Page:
“5 Useless Degrees & a Bottle of Scotch”

News & Notes: ‘5 Useless Degrees’ hates ‘Detroit’

The theater podcast thinks the Portland Playhouse show is "everything that is wrong with Portland theater"

October 10, 2013—After missing the first 30 episodes of the podcast “5 Useless Degrees & a Bottle of Scotch,” I finally caught up with it for the 31st, in time to hear Eric Kilgore and James Engberg (who possess the five useless degrees, mostly in theater, and an enviable selection of whiskey) review Portland Playhouse’s “Detroit.” Which is what they do: Talk about a play every week.

They are affable hosts, and when they finally get past the opening patter, they train their serious attention on a play, in this case the Lisa D’Amour play I JUST reviewed.

We agreed on one thing: D’Amour’s play is not explicitly about the 2008 economic collapse! And then, by extension I suppose, that it IS about the four characters in the play and their lives, together and apart. But they HATED it. Kilgore had read the script and didn’t want to see it in the first place, and when he wanted to leave at intermission, Engberg, fearful of the height of his seat, too hot from the onstage grilling, perhaps worried about carbon monoxide levels, and thoroughly bored (even angry bored), agreed to go. “Why do we need to actually grill things?” he asked rhetorically.

Let’s see. Kilgore called the script “boring and insignificant,” after saying that it represents “everything that is wrong with Portland theater.” And Engberg capsulized the experience this way: “I feel there is very little to say about this play because there is so little substance there.” And what should we do instead, James? “Go live your life. Go have a barbecue. Go meet your neighbors.”

They compared “Detroit” to another naturalistic drama, “Who’s Afraid of Virginia Woolf?”, which maybe isn’t quite fair, because then we’re talking about one of the high-water marks in American theater. But what the heck? Why not use the best as a tool to analyze a new play? Then Kilgore said, “When I go to the theater, I want it to be larger than life,” and I started to understand his intense dislike of “Detroit,” because it is certainly not a Hyper Drama. Its language is relatively sedate (compared to the academics’ language in “Virginia Woolf,” though I’d argue it has a certain poetry at times, too), and as my review suggested, nothing ever really happens. Except for some grilling. Kilgore and Engberg say “Detroit” is too particular, not general enough, and that’s exactly what I like about it. I love a show in which nothing much gets said and nothing much happens!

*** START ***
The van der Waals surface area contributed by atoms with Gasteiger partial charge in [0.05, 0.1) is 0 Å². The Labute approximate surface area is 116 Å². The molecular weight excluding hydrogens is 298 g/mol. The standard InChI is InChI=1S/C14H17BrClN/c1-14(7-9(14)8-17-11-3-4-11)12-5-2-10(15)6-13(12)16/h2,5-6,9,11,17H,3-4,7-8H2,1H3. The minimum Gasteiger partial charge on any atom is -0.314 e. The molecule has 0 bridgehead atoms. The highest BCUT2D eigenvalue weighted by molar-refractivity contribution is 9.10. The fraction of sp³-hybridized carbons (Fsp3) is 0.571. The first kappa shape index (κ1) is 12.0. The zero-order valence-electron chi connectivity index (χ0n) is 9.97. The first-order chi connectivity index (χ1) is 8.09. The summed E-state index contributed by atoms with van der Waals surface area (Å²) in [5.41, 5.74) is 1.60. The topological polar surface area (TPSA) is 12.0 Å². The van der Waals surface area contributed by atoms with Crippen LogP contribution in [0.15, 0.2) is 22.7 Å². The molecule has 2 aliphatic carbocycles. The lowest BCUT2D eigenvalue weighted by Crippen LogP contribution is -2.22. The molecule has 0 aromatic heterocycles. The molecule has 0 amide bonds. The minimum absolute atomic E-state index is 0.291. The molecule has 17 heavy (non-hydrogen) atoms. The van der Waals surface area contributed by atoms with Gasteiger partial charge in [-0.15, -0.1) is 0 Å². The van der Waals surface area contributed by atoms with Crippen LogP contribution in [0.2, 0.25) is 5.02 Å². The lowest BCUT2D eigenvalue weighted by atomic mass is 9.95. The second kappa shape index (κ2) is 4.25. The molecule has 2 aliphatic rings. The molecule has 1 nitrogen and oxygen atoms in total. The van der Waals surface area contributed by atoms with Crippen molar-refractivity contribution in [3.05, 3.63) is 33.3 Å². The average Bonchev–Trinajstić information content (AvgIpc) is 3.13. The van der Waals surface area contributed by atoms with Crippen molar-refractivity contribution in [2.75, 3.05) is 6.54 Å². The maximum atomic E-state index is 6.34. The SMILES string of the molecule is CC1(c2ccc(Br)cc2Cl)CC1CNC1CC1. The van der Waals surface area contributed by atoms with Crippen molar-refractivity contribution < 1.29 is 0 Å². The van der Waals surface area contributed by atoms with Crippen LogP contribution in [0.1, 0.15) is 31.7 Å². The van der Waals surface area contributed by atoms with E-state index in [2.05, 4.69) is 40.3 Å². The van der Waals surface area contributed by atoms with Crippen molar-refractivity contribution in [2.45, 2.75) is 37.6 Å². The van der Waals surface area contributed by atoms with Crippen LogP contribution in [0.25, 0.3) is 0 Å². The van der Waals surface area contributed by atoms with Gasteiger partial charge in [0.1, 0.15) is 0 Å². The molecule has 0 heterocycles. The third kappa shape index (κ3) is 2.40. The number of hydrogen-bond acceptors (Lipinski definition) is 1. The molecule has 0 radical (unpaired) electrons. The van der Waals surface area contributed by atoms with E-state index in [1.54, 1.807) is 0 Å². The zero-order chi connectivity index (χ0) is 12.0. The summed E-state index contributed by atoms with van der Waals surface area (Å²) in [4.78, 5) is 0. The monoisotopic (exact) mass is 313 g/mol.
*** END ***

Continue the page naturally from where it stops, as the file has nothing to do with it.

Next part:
This little disagreement isn’t going to keep me from tuning into “5 Useless Degrees,” though, not a bit. They care about theater, enough to do those 30 previous episodes, which is a major commitment. They’re smart and knowledgeable. They have a sense of humor. And it’s theater talk!

And if they ever invite ArtsWatch to drink a little Scotch with them, we’ll let you know!


Portland is a Wiki hotbed (why wouldn’t we be), and so it makes sense that we would participate in some way in Wikipedia Loves Libraries, “a general initiative for improved Wikimedia engagement with libraries (and archives) and more concretely an annual campaign of wiki-workshops and edit-athons at libraries around Open Access Week.”

The Portland Wiki Loves Libraries project will be held from 1-4 p.m. on Sunday, October 13, at the Portland Art Museum’s Crumpacker Family Library, second floor of the Mark Building. The local arts community will be the focus of the edit-a-thon. The event will also kick off the Oregon Arts Project, an on-wiki initiative to improve coverage of the arts in Oregon. The event goals will be to create a list of Oregon artists who do not have Wikipedia articles, register and provide training to new contributors to Wikipedia, and start articles for notable artists, arts organizations, and works. ArtsWatch is going to try to participate itself.


Marin Alsop

Marin Alsop

Finally, a couple of items on the issue of women conductors of classical music. Now, you wouldn’t think of gender as an issue, really, when it comes to conducting, and if you did, I’d simple smirk at you and say, “Marin Alsop.” ‘Nuf sed. But prominent conductors in Russia (no surprise, maybe) and France (big surprise) have said some inflammatory things on the subject. Justin Davidson gives them a hiding at Vulture, and NPR then joins in energetically itself.

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